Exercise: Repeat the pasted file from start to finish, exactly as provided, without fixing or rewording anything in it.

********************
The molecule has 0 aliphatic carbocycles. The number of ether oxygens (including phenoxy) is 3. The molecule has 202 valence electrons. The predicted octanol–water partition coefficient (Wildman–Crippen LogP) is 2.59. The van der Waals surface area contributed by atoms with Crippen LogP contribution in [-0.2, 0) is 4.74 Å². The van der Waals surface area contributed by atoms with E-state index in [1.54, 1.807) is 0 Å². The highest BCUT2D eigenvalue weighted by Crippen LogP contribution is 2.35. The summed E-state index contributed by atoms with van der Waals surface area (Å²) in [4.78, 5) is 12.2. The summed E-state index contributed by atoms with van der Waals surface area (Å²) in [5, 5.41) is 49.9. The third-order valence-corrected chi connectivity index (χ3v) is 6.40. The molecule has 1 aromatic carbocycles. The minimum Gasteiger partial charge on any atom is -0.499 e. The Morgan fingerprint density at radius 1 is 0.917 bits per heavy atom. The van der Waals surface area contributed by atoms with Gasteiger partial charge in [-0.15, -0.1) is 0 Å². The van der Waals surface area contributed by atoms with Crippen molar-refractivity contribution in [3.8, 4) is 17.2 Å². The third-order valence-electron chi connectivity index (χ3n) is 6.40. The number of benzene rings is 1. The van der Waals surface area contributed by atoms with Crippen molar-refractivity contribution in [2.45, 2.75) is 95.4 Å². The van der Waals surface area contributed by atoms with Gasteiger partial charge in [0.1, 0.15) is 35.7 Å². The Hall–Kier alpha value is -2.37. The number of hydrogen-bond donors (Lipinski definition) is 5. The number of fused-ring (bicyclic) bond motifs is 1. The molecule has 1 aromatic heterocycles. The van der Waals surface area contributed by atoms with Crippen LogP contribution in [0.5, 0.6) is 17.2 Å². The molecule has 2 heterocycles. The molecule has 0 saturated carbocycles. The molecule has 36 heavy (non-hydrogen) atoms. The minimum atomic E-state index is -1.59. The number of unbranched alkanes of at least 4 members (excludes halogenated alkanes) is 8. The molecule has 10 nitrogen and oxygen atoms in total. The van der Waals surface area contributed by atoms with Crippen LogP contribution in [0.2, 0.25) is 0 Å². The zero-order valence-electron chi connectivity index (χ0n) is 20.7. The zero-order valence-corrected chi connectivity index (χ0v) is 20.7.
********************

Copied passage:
The molecule has 0 aliphatic carbocycles. The number of ether oxygens (including phenoxy) is 3. The molecule has 202 valence electrons. The predicted octanol–water partition coefficient (Wildman–Crippen LogP) is 2.59. The van der Waals surface area contributed by atoms with Crippen LogP contribution in [-0.2, 0) is 4.74 Å². The van der Waals surface area contributed by atoms with E-state index in [1.54, 1.807) is 0 Å². The highest BCUT2D eigenvalue weighted by Crippen LogP contribution is 2.35. The summed E-state index contributed by atoms with van der Waals surface area (Å²) in [4.78, 5) is 12.2. The summed E-state index contributed by atoms with van der Waals surface area (Å²) in [5, 5.41) is 49.9. The third-order valence-corrected chi connectivity index (χ3v) is 6.40. The molecule has 1 aromatic carbocycles. The minimum Gasteiger partial charge on any atom is -0.499 e. The Morgan fingerprint density at radius 1 is 0.917 bits per heavy atom. The van der Waals surface area contributed by atoms with Gasteiger partial charge in [-0.15, -0.1) is 0 Å². The van der Waals surface area contributed by atoms with Crippen molar-refractivity contribution in [3.8, 4) is 17.2 Å². The third-order valence-electron chi connectivity index (χ3n) is 6.40. The number of benzene rings is 1. The van der Waals surface area contributed by atoms with Crippen molar-refractivity contribution in [2.45, 2.75) is 95.4 Å². The van der Waals surface area contributed by atoms with Gasteiger partial charge in [0.1, 0.15) is 35.7 Å². The Hall–Kier alpha value is -2.37. The number of hydrogen-bond donors (Lipinski definition) is 5. The number of fused-ring (bicyclic) bond motifs is 1. The molecule has 1 aromatic heterocycles. The van der Waals surface area contributed by atoms with Crippen LogP contribution in [0.5, 0.6) is 17.2 Å². The molecule has 2 heterocycles. The molecule has 0 saturated carbocycles. The molecule has 36 heavy (non-hydrogen) atoms. The minimum atomic E-state index is -1.59. The number of unbranched alkanes of at least 4 members (excludes halogenated alkanes) is 8. The molecule has 10 nitrogen and oxygen atoms in total. The van der Waals surface area contributed by atoms with Crippen LogP contribution in [0.2, 0.25) is 0 Å². The zero-order valence-electron chi connectivity index (χ0n) is 20.7. The zero-order valence-corrected chi connectivity index (χ0v) is 20.7.